Advanced Search
MyIDEAS: Login

A Swing-State Theory of Trade Protection in the Electoral College

Contents:

Author Info

  • Dimitra Petropoulou
  • Mirabelle Muuls

Abstract

This paper develops an infinite-horizon, political agency model with a continuum of political districts, in which incumbent politicians can improve their re-election probability by attracting swing voters in key states through strategic trade protection. A unique equilibrium is shown to exist where incumbents build a reputation of protectionism through their policy decisions. We show that strategic trade protection is more likely when protectionist swing voters have a lead over free-trade supports in states with relatively strong electoral competition that represent a larger proportion of Electoral College votes. US data is used to test the hypothesis that industrial concentration in swing and decisive states is an important determinant of trade protection of that industry. The empirical findings provide support for the theory and highlight an important, and previously overlooked, determinant of trade protection in the US Electoral College.

Download Info

If you experience problems downloading a file, check if you have the proper application to view it first. In case of further problems read the IDEAS help page. Note that these files are not on the IDEAS site. Please be patient as the files may be large.
File URL: http://www.economics.ox.ac.uk/materials/working_papers/paper372.pdf
Download Restriction: no

Bibliographic Info

Paper provided by University of Oxford, Department of Economics in its series Economics Series Working Papers with number 372.

as in new window
Length:
Date of creation: 01 Nov 2007
Date of revision:
Handle: RePEc:oxf:wpaper:372

Contact details of provider:
Postal: Manor Rd. Building, Oxford, OX1 3UQ
Email:
Web page: http://www.economics.ox.ac.uk/
More information through EDIRC

Related research

Keywords: Political Economy; Elections; Electoral College; Swing States; Trade Policy;

Other versions of this item:

Find related papers by JEL classification:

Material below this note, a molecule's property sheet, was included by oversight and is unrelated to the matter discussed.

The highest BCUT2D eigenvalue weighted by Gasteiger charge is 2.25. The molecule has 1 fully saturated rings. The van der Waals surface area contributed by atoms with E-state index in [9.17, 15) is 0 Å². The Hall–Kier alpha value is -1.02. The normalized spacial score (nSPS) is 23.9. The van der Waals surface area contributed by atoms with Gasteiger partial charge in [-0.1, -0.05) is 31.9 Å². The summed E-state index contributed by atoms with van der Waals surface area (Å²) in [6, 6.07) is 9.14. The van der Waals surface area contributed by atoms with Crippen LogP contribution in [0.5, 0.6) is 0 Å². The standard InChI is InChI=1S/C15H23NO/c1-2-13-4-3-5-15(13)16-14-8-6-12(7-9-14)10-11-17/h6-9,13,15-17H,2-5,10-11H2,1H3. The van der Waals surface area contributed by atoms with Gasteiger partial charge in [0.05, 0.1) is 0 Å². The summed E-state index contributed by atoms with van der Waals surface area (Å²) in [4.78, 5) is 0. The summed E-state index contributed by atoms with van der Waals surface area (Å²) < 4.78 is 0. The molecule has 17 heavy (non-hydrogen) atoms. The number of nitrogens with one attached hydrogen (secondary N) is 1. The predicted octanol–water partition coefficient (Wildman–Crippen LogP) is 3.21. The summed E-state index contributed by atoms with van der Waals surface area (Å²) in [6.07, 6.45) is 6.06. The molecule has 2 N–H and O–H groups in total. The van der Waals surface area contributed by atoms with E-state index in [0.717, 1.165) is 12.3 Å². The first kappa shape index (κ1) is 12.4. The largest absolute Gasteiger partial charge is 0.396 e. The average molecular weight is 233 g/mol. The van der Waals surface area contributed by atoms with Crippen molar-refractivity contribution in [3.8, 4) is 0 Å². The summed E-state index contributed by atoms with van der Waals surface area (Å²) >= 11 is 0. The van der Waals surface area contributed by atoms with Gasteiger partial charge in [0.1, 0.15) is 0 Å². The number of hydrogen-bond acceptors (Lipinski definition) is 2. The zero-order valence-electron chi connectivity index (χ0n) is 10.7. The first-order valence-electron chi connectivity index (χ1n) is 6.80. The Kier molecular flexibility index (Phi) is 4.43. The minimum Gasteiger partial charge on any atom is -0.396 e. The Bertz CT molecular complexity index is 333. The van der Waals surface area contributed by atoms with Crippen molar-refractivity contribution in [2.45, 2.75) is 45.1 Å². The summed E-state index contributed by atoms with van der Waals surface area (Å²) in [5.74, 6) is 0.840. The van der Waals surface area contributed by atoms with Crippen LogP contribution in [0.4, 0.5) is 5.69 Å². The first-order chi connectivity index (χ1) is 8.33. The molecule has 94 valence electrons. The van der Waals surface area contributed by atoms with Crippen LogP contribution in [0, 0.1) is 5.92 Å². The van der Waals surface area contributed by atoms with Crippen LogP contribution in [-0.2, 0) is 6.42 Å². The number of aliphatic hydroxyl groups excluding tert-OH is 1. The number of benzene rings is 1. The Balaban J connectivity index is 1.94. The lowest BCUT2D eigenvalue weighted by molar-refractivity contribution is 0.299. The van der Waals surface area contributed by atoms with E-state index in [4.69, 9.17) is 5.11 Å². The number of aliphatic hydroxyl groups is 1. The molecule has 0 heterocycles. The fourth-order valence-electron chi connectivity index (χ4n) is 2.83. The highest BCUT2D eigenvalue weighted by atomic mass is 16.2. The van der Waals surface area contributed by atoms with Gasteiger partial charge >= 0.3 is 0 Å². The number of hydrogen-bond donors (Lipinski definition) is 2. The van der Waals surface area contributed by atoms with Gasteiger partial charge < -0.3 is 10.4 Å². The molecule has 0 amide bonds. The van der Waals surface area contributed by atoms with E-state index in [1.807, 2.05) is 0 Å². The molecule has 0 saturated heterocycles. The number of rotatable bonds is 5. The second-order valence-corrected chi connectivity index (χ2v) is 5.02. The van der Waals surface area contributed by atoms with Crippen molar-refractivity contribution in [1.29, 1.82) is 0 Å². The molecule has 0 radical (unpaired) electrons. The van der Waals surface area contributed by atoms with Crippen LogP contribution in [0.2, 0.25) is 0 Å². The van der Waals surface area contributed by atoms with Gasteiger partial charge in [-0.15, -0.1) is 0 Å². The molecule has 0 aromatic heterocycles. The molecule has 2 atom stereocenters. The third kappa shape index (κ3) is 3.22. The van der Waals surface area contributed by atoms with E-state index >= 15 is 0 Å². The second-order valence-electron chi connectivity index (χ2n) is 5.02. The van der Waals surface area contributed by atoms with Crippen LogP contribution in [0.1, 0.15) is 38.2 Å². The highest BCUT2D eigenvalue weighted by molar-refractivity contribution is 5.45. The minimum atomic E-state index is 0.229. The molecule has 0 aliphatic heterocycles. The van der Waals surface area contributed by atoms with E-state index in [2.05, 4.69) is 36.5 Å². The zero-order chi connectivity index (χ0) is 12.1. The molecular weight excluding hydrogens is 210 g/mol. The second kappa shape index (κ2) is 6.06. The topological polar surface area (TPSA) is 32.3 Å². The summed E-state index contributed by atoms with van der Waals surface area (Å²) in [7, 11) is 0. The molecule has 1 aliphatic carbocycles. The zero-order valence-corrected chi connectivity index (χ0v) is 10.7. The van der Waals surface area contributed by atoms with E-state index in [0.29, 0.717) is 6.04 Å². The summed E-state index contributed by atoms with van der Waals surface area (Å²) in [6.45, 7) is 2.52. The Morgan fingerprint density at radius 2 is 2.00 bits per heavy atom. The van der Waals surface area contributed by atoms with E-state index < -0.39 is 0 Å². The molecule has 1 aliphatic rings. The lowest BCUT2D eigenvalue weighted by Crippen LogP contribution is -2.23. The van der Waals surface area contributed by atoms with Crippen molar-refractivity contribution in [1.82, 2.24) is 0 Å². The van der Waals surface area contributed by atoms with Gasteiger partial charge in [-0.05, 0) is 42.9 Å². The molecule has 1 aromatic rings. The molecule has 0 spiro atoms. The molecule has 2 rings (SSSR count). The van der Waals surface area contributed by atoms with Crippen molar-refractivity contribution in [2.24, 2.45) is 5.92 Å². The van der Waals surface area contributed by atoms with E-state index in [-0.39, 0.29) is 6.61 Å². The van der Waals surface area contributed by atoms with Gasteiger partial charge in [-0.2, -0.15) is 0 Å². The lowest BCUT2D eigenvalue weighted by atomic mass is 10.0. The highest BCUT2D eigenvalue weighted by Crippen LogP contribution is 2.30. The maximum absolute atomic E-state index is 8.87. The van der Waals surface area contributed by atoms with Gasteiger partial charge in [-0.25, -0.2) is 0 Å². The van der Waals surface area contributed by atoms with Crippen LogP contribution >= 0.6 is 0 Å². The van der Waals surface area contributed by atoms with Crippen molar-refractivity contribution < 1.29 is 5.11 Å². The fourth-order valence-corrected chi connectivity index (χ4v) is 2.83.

This paper has been announced in the following NEP Reports:

References

References listed on IDEAS
Please report citation or reference errors to , or , if you are the registered author of the cited work, log in to your RePEc Author Service profile, click on "citations" and make appropriate adjustments.:
as in new window
  1. Kishore Gawande & Usree Bandyopadhyay, 2000. "Is Protection for Sale? Evidence on the Grossman-Helpman Theory of Endogenous Protection," The Review of Economics and Statistics, MIT Press, vol. 82(1), pages 139-152, February.
  2. Besley, Timothy & Case, Anne, 1995. "Does Electoral Accountability Affect Economic Policy Choices? Evidence from Gubernatorial Term Limits," The Quarterly Journal of Economics, MIT Press, vol. 110(3), pages 769-98, August.
  3. Timothy Besley & Robin Burgess, 2002. "The Political Economy Of Government Responsiveness: Theory And Evidence From India," The Quarterly Journal of Economics, MIT Press, vol. 117(4), pages 1415-1451, November.
  4. Matsusaka, John G, 1993. " Election Closeness and Voter Turnout: Evidence from California Ballot Propositions," Public Choice, Springer, vol. 76(4), pages 313-34, August.
  5. Grossman, Gene M & Helpman, Elhanan, 1994. "Protection for Sale," American Economic Review, American Economic Association, vol. 84(4), pages 833-50, September.
  6. Yang, C C, 1995. "Endogenous Tariff Formation under Representative Democracy: A Probabilistic Voting Model," American Economic Review, American Economic Association, vol. 85(4), pages 956-63, September.
  7. Jong-Wha Lee & Phillip Swagel, 1994. "Trade Barriers and Trade Flows across Countries and Industries," NBER Working Papers 4799, National Bureau of Economic Research, Inc.
  8. Richard E. Caves, 1976. "Economic Models of Political Choice: Canada's Tariff Structure," Canadian Journal of Economics, Canadian Economics Association, vol. 9(2), pages 278-300, May.
  9. Clinton Shiells & Robert Stern & Alan Deardorff, 1989. "Estimates of the elasticities of substitution between imports and home goods for the United States: Reply," Review of World Economics (Weltwirtschaftliches Archiv), Springer, vol. 125(2), pages 371-374, June.